Jeffrey A. Feinstein, MD, MPH

Publication Details

  • Preoperative management of pulmonary venous hypertension in hypoplastic left heart syndrome with restrictive atrial septal defect AMERICAN JOURNAL OF CARDIOLOGY Atz, A. M., Feinstein, J. A., Jonas, R. A., Perry, S. B., Wessel, D. L. 1999; 83 (8): 1224-1228


    A severely restrictive atrial septal defect (ASD) in neonates with hypoplastic left heart syndrome (HLHS) results in pulmonary venous hypertension, pulmonary edema, and intractable hypoxia. Between January 1983 and June 1998, 21 of 355 neonates presenting with HLHS (5.9%) underwent cardiac catheterization at median age 1 day (range 0 to 25), for creation or enlargement of a restrictive or absent interatrial communication. One patient died during preliminary angiography. Three underwent blade septostomy with 2 procedure-related deaths, and 1 had balloon atrial septostomy (BAS); all 4 died before surgical intervention. Fifteen underwent Brockenbrough atrial septoplasty with transatrial needle puncture and serial balloon dilations of the new ASD, 5 after unsuccessful BAS. The most recent patient had a stent placed across the atrial septum after transatrial needle puncture. In the 16 patients treated with septoplasty or stent, oxygen saturation increased from 50 +/- 4% to 83 +/- 2% (p <0.0001) and transatrial pressure gradient decreased from 16 +/- 1 to 6 +/- 1 mm Hg (p <0.0001). One patient died awaiting transplantation, supportive care only was requested in 1, and 14 underwent stage 1 palliation. Eight of 14 (57%) survived to hospital discharge. Six of 7 (86%) survived bidirectional Glenn and the 3 who have undergone fenestrated Fontan are alive. In neonates with HLHS, a restrictive ASD resulting in profound cyanosis demands urgent intervention. BAS is frequently unsuccessful and blade septostomy has high mortality. Pulmonary venous hypertension can be adequately relieved by Brockenbrough atrial septoplasty or stenting, allowing stabilization before reconstructive surgery or while awaiting transplant.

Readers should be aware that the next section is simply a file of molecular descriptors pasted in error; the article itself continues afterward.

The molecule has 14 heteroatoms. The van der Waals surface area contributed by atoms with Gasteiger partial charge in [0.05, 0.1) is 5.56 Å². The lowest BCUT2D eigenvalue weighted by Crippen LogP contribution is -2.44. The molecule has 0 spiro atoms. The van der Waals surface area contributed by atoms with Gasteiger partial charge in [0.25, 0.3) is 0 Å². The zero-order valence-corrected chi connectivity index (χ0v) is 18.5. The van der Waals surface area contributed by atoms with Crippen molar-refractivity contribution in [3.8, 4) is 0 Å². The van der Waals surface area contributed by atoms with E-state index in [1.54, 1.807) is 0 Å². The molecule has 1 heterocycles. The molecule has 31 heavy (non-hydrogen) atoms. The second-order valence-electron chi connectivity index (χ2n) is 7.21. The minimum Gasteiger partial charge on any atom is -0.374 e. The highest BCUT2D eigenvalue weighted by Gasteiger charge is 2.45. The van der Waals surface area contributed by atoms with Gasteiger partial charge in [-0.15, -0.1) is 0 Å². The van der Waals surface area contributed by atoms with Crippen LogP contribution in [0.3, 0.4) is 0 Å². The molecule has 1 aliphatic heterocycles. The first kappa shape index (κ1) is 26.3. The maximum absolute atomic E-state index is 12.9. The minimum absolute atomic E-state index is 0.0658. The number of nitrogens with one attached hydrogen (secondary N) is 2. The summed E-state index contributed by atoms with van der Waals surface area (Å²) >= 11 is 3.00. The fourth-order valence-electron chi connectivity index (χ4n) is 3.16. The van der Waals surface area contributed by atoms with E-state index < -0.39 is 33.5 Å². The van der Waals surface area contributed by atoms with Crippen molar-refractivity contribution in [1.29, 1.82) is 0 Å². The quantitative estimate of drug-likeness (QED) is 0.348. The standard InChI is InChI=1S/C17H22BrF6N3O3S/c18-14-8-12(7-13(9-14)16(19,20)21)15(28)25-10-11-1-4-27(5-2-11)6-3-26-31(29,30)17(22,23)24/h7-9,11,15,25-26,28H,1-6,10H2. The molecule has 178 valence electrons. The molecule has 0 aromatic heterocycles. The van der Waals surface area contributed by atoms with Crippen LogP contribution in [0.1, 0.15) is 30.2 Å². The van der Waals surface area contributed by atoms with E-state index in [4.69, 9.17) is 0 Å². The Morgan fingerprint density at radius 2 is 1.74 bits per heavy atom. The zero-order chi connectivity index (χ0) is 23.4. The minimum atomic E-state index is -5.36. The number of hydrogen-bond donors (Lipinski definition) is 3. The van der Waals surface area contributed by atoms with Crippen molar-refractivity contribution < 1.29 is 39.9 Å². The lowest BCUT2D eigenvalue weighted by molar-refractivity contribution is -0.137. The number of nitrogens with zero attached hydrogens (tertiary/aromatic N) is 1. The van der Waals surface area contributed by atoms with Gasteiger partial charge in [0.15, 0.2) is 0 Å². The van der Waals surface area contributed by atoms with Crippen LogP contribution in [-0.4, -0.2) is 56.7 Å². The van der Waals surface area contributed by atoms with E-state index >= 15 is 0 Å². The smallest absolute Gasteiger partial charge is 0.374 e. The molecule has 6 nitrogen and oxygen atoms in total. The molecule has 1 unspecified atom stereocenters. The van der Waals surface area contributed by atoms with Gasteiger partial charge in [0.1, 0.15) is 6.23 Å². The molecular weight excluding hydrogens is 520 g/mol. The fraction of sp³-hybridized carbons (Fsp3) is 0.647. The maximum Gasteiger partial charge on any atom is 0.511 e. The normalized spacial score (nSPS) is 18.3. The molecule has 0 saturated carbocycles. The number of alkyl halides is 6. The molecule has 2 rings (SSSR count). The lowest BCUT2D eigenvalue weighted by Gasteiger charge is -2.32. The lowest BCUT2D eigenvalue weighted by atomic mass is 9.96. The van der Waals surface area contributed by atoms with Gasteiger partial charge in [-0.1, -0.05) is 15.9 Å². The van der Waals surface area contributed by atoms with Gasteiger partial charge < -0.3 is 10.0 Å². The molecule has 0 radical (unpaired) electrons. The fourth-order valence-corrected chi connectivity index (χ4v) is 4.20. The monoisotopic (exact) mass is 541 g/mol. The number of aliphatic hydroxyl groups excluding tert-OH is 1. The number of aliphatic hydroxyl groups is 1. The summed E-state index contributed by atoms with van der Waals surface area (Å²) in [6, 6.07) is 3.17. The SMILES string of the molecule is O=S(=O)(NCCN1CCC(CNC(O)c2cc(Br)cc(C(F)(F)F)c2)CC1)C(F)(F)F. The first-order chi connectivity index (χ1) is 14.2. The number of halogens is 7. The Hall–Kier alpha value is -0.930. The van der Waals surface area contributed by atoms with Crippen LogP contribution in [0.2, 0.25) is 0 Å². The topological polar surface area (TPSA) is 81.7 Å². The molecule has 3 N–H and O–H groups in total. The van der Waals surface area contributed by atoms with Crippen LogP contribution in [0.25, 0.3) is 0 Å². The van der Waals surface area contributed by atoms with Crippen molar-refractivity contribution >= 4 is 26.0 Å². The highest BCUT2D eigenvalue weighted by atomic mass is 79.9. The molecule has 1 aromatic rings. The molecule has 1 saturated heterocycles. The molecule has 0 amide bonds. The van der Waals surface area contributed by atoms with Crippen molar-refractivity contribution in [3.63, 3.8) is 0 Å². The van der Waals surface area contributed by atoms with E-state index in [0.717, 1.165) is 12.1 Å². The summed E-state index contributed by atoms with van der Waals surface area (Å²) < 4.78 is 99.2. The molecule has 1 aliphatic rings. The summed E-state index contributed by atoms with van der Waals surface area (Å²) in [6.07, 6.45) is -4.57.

View details for Web of Science ID 000079659100016

    View details for PubMedID 10215289

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